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Dare To Dream

by sweetjane


An essay commemorating MLK which we had to write for class so, there are some formal things required by my teacher which I would have done without.

There are two conflicting lessons you learn by growing up which collide to form hopeful, restless ambition: the world is an imperfect place, and empathy is its solvent. ”Empathy is the sunlight to the vampire of culture.”(Stefan Molyneux) I say that in light of my recent surge towards politics and my realization of corrupt society. Oddly enough, I am not turned off by this revelation but intrigued. I have humanist, idealistic hopes of change by way of education, the empowerment of women, travel, science, and art.

Indoctrination and ignorance are defining characteristics which are shared by poverty ridden and prejudiced regions. An example is: Eastern Europe, where the remnants of the filtering of intellect and opinion in the USSR are thriving. According to the author G.K. Chesterton, “Without education we are in a horrible and deadly danger of taking educated people seriously.” According to the EFA report of Oct. 2013, “Globally, over 40 years, income per capita would be 23% higher in a country with more equal education.” Education provides a shovel with which you may dig yourself out of the initial, unfortunate state of poverty. It also diversifies a community and forces them to attempt empathizing, creating a more inclusive, less bigoted, dogmatic culture in which ideas and opinions are valued over preconceptions. According to the article Education and Indoctrination in the Muslim World, “… the United States is an active player in the international education scene. Unlike U.S. diplomatic and military policy, however, its educational activities are not widely debated in the media or even widely studied within the scholarly community. That will have to change if we are to realize our aspirations for stable, friendly, and productive international relations” (Coulson 2). In short, education has time and time again proven itself a highway to higher living.

Women are half of the population, and should this huge portion be set free, so might the world. The thoughts of the UN Women are in harmony with mine, saying: “Investing in women’s economic empowerment sets a direct path towards gender equality, poverty eradication and inclusive economic growth…women make enormous contributions to economies… but they also remain disproportionately affected by poverty, discrimination and exploitation…gender discrimination means women often end up in insecure, low-wage jobs, and constitute a small minority of those in senior positions. It curtails access to economic assets such as land and loans. It limits participation in shaping economic and social policies.” As I must provide a solution as well as an acknowledgement of the problem, education seems yet again to be our savior. Gender inequality is not just a human rights atrocity and blatant contradiction to what we say we support but, a tendency which holds us all back. We must refuse to associate ourselves with those who decide to oppress our people, our children, citizens, contributors, artists, academics, politicians, scientists due to any of their characteristics which are out of their controlled realm.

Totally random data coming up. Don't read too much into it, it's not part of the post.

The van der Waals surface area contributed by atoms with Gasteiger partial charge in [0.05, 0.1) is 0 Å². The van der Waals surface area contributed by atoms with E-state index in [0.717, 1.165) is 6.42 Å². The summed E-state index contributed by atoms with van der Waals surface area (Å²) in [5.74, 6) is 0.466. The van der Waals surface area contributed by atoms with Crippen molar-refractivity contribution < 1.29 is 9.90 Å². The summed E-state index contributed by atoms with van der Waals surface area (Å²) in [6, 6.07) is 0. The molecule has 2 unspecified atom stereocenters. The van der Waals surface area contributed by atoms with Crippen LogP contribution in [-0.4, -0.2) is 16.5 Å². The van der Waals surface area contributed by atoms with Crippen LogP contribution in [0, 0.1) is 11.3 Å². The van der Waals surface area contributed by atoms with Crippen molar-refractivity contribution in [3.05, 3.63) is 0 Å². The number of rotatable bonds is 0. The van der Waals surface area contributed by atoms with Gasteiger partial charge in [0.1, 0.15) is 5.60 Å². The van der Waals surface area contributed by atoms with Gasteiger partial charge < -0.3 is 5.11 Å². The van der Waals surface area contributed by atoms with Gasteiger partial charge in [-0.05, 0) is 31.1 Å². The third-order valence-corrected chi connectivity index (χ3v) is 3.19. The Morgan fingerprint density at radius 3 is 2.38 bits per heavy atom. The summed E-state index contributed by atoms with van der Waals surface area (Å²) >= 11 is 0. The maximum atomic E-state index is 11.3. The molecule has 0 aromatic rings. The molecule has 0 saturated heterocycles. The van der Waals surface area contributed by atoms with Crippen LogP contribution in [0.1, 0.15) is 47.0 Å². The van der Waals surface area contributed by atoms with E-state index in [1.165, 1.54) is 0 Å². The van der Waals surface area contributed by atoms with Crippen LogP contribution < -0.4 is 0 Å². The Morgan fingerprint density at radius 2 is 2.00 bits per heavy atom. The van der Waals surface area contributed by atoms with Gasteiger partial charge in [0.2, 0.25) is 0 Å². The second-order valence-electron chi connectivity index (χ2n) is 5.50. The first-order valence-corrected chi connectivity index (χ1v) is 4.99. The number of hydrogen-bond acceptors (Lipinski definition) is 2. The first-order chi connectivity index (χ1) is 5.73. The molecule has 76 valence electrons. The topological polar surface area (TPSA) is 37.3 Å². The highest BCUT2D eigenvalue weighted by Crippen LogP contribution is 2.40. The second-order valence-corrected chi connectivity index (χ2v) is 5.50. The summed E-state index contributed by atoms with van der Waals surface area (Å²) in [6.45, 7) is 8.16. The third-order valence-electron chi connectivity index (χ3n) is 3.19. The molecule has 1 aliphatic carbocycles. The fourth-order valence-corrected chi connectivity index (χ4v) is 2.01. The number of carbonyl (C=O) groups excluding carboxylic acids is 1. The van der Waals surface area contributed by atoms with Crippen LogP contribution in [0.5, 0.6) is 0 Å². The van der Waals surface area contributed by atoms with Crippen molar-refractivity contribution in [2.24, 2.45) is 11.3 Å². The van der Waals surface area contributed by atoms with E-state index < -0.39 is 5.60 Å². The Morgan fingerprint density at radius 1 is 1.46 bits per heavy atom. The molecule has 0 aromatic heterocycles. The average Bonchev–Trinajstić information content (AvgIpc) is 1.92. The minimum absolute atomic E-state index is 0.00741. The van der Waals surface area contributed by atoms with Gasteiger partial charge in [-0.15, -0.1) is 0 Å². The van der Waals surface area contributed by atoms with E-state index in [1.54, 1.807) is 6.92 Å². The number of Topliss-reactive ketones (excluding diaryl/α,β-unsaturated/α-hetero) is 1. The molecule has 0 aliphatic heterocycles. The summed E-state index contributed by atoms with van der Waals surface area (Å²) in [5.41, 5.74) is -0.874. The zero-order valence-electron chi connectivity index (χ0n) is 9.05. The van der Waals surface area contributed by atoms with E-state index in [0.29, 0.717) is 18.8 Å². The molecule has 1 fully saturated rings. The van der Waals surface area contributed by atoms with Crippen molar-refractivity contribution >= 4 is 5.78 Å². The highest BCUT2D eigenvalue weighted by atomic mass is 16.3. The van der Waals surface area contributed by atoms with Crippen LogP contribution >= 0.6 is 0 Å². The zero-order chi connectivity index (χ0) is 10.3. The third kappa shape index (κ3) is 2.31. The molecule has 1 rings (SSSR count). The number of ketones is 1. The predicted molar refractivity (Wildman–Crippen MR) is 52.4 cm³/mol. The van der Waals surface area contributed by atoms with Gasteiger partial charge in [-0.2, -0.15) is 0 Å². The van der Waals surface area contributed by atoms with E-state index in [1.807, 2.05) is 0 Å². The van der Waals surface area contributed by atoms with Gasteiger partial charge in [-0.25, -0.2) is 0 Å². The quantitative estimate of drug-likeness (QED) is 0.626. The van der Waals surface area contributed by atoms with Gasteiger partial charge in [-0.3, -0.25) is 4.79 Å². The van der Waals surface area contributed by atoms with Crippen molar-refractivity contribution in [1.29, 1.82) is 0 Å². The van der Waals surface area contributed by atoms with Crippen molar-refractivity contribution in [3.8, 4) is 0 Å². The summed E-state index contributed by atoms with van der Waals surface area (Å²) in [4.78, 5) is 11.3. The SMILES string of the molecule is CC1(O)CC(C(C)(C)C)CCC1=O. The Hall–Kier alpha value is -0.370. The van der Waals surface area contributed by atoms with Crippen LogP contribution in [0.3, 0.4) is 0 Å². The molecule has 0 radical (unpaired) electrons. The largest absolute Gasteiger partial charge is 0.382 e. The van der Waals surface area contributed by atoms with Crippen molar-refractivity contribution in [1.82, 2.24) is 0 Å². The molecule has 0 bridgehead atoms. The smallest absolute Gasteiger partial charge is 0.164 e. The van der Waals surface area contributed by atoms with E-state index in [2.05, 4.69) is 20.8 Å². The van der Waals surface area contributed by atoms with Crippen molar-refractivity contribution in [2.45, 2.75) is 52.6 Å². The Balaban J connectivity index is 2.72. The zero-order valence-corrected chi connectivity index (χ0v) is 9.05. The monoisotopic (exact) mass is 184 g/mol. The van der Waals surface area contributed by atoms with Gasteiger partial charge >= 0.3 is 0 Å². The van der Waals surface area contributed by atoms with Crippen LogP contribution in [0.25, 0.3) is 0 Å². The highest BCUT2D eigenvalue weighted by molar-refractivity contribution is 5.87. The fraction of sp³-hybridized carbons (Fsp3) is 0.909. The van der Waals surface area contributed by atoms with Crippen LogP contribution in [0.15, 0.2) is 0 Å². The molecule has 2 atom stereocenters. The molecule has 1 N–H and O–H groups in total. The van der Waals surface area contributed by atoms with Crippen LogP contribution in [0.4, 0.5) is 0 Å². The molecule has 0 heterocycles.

I have painted my dreams upon the idea of travel; the magic of seeing a sea of faces which don’t look like mine. I will not sit waiting for a chance to realize the enormity of my existence and experience that certain connectivity to my world. Exploring the extant ideologies, controversies, mores, and sights light the fire which might press me into the ranks. Travel forces you to think, to inquire, include. You are made closer to problems which have not previously touched your life. You might see the grossly unsettling crying face of an emaciated child in contrast to a beautifully natural scene of Earth and be called to a cause which you have not seriously considered prior to this singularity of emotion. I dare to subject myself to this turmoil.

Science, truth, and questions are my religion. I have complete faith in the positive effect a higher rate of science literacy might have on the world. This walks together with my belief in education. You mustn’t be a scientist to be scientifically literate, simply have an elementary understanding of the workings and laws upon which your world is set. “So you can actually take that piece of science and come out of it with almost a deeper spiritual connection to nature…but let’s say that you don’t even have those kinds of altruistic sensibilities, then science literacy allows you to understand the causes and effects of your actions... scientific literacy can contribute to what kind of legislation you might pass…so that your descendants can be proud of you, rather than embarrassed by the fact that you were not good caretakers of the world they inherited.” (Neil deGrasse Tyson, astrophysicist and host of Cosmos: A Spacetime Odyssey)

Art is simply an expression. Empathy again appears to be the theme. I weep at a song outlining the struggles of gaining equality for homosexuality although I myself have not experienced this struggle. I find in the face of the focus of a painting or photograph my own life, and suddenly feel a surge of compassion towards this specific person and their obstacles. I write and watch as my mother reads over my piece, her eyes cue that she suddenly feels our similarities and understands me more deeply. Art is universal, no scholarly study needed, just emotions.

Using these ideals which I dare to dream and have come to love and because the ugly traditions of this place do not deter me, I will change the world.


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Sun Jan 25, 2015 6:07 am
niteowl wrote a review...



Hi there sweetjane and welcome to YWS! Niteowl here to review for Team Blue Moon this fine Review Day!

Overall, I think this has a lot of great ideas. You use a lot of excellent quotes, and it's great to hear young people's ideas about changing the world.

That said, I have a couple major comments. First off, is this supposed to be a formal research essay or a personal essay? The piece switches tones several times between an impersonal research essay and a more informal first person perspective (I wouldn't use pronouns like "I" and "you" in a formal essay).